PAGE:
United States District Court, D. Maryland
ORGANIZING FOR ACTION WILLIAM A. TACCINO
COMMISSIONER, SOCIAL SECURITY
REPORT AND RECOMMENDATIONS
Stephanie A. Gallagher United States Magistrate Judge.
to Standing Order 2014-01, the above-referenced case has been
referred to me for review of the parties' dispositive
motions and to make recommendations pursuant to 28 U.S.C.
§ 636(b)(1)(B) and Local Rule 301.5(b)(ix). [ECF No.
13]. I have considered both parties' filings, which
include a motion for summary judgment filed by the Plaintiff,
“Organizing for Action William A. Taccino”
(hereafter “Mr. Taccino”), and one filed by the
Commissioner, along with Mr. Taccino's reply. [ECF Nos.
22, 26, 28]. This Court must uphold the Commissioner's
decision if it is supported by substantial evidence and if
proper legal standards were employed. 42 U.S.C. §§
405(g), 1383(c)(3); Craig v. Chater, 76 F.3d 585,
589 (4th Cir. 1996); Coffman v. Bowen, 829 F.2d 514,
517 (4th Cir. 1987). I find that no hearing is necessary.
See Loc. R. 105.6 (D. Md. 2016). For the reasons set
forth below, I recommend that the Commissioner's motion
be granted and that Mr. Taccino's motion be denied.
Taccino filed his application for Disability Insurance
Benefits (“DIB”) on April 30, 2012, alleging a
disability onset date of December 1, 2010. (Tr. 162-68). His
application was denied initially and on reconsideration. (Tr.
55-62, 63-69). After a hearing on March 5, 2014, (Tr. 25-54),
an Administrative Law Judge (“ALJ”) issued an
opinion denying benefits, (Tr. 12-19). The Appeals Council
denied review, (Tr. 1-5), making the ALJ's decision the
final, reviewable decision of the Agency. Mr. Taccino sought
judicial review on July 1, 2014. [ECF No. 1]. Although his
appeal was initially dismissed, (ECF No. 4), it was reopened
for adjudication on May 3, 2017, (ECF No. 5).
ALJ's 2014 opinion, the ALJ determined that Mr. Taccino
had acquired sufficient coverage to remain insured through
December 31, 2010. (Tr. 12). Accordingly, the relevant period
within which he had to establish disability was the one-month
window between his alleged onset date of December 1, 2010 and
his date last insured of December 31, 2010.
concluded that, during that period, Mr. Taccino suffered from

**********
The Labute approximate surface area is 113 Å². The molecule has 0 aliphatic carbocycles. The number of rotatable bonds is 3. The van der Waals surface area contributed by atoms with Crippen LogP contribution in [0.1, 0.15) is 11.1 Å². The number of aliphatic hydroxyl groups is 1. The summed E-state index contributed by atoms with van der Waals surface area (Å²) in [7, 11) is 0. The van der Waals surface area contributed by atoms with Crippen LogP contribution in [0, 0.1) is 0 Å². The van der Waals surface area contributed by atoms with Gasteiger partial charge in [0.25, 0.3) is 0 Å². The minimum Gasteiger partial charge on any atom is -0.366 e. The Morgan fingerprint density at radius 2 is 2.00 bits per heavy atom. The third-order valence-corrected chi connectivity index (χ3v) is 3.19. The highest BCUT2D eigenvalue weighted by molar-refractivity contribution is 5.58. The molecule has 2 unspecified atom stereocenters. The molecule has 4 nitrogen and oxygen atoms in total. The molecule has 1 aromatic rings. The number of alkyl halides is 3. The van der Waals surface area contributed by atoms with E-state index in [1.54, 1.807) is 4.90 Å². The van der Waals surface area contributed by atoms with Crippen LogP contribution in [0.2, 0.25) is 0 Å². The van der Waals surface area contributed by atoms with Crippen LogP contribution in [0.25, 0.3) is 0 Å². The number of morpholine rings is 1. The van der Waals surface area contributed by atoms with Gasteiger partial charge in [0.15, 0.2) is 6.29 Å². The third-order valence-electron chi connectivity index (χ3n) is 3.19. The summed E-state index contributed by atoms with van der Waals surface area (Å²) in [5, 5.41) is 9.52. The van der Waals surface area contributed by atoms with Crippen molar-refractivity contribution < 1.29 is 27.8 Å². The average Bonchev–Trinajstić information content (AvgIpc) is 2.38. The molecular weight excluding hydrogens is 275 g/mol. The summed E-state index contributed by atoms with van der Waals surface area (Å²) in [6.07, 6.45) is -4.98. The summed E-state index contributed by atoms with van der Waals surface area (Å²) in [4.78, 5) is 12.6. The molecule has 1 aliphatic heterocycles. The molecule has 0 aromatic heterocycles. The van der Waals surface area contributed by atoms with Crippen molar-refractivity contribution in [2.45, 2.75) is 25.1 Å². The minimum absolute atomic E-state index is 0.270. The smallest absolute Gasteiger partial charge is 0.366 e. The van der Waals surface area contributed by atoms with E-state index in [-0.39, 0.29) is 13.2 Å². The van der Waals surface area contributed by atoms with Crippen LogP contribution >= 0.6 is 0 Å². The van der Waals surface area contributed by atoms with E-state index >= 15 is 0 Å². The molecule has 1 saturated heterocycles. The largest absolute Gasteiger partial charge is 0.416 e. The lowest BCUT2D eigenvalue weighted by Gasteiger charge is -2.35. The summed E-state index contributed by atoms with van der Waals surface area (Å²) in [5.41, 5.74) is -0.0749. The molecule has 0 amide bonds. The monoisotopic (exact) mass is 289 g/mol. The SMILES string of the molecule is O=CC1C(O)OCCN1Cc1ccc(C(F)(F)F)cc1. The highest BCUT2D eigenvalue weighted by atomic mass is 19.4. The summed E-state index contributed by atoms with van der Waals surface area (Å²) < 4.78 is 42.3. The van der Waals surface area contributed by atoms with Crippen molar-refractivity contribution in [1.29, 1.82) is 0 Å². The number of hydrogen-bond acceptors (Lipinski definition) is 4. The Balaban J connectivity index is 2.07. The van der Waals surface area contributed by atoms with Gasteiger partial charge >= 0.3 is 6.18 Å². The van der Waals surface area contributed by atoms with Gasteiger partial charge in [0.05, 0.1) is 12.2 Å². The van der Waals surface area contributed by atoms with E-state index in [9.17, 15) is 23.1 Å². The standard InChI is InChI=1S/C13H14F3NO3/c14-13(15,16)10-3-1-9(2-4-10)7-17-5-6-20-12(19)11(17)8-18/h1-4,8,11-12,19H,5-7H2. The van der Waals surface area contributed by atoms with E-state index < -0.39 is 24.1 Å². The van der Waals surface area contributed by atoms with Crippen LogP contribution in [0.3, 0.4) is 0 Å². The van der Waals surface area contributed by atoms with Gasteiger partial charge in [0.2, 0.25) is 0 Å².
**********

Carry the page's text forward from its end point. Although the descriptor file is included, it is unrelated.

the medically determinable impairments of
“nephrolithiasis with hematuria, hypertension,
peripheral vascular disease, and obesity.” (Tr. 14).
However, the ALJ determined that, during the relevant time
frame, none of those impairments were severe. Id.
Because she did not find any severe impairments, the ALJ
ended her analysis and concluded that Mr. Taccino had not
been disabled during December, 2010. (Tr. 19).
Mr. Taccino appears pro se, this Court has carefully
reviewed the ALJ's opinion and the entire record. See
Elam v. Barnhart, 386 F.Supp.2d 746, 753 (E.D. Tex.
2005) (mapping an analytical framework for judicial review of
a pro se action challenging an adverse
administrative decision, including: (1) examining whether the
Commissioner's decision generally comports with
regulations, (2) reviewing the ALJ's critical findings
for compliance with the law, and (3) determining from the
evidentiary record whether substantial evidence supports the
ALJ's findings). As in every case, the function of this
Court is not to review Mr. Taccino's claims de
novo or to reweigh the evidence of record. See Smith
v. Schweiker, 795 F.2d 343, 345 (4th Cir. 1986) (citing
42 U.S.C. § 405(g) and Blalock v. Richardson,
483 F.2d 773, 775 (4th Cir. 1972)). Rather, this Court must
determine whether, upon review of the whole record, the
Commissioner's decision is supported by substantial
evidence and a proper application of the law. See Hays v.
Sullivan, 907 F.2d 1453, 1456 (4th Cir. 1990);
Coffman, 829 F.2d at 517; see also 42
U.S.C. § 405(g). While there may be substantial evidence
in the record that would support a finding of disability, in
addition to substantial evidence refuting such a finding,
this Court should not disturb the ALJ's conclusion so
long as it is one of the conclusions supported by substantial
evidence. For the reasons described below, in this case,
substantial evidence supports the ALJ's decision.
proceeded in accordance with applicable law at each step of
the sequential evaluation. The ALJ ruled in Mr. Taccino's
favor at step one and determined that he did not engage in
substantial gainful activity between his alleged onset date
of December 1, 2010, and his date last insured of December
31, 2010. (Tr. 14); see 20 C.F.R. §
two, the ALJ considered the severity of each of the
impairments that Mr. Taccino claimed prevented him from
working. See 20 C.F.R. § 404.1520(a)(4)(ii). As
noted above, the ALJ concluded that Mr. Taccino's alleged
impairments were not severe in December, 2010. The ALJ found
Mr. Taccino to have medically determinable impairments as of
December 31, 2010, including “nephrolithiasis with
hematuria, hypertension, peripheral vascular disease, and
obesity.” (Tr. 14). The ALJ reviewed the medical
evidence in the file, most of which post-dated the relevant
period. There are two brief medical notes in the file from
2010. On April 5, 2010, during a visit with Dr. Jesus Tan,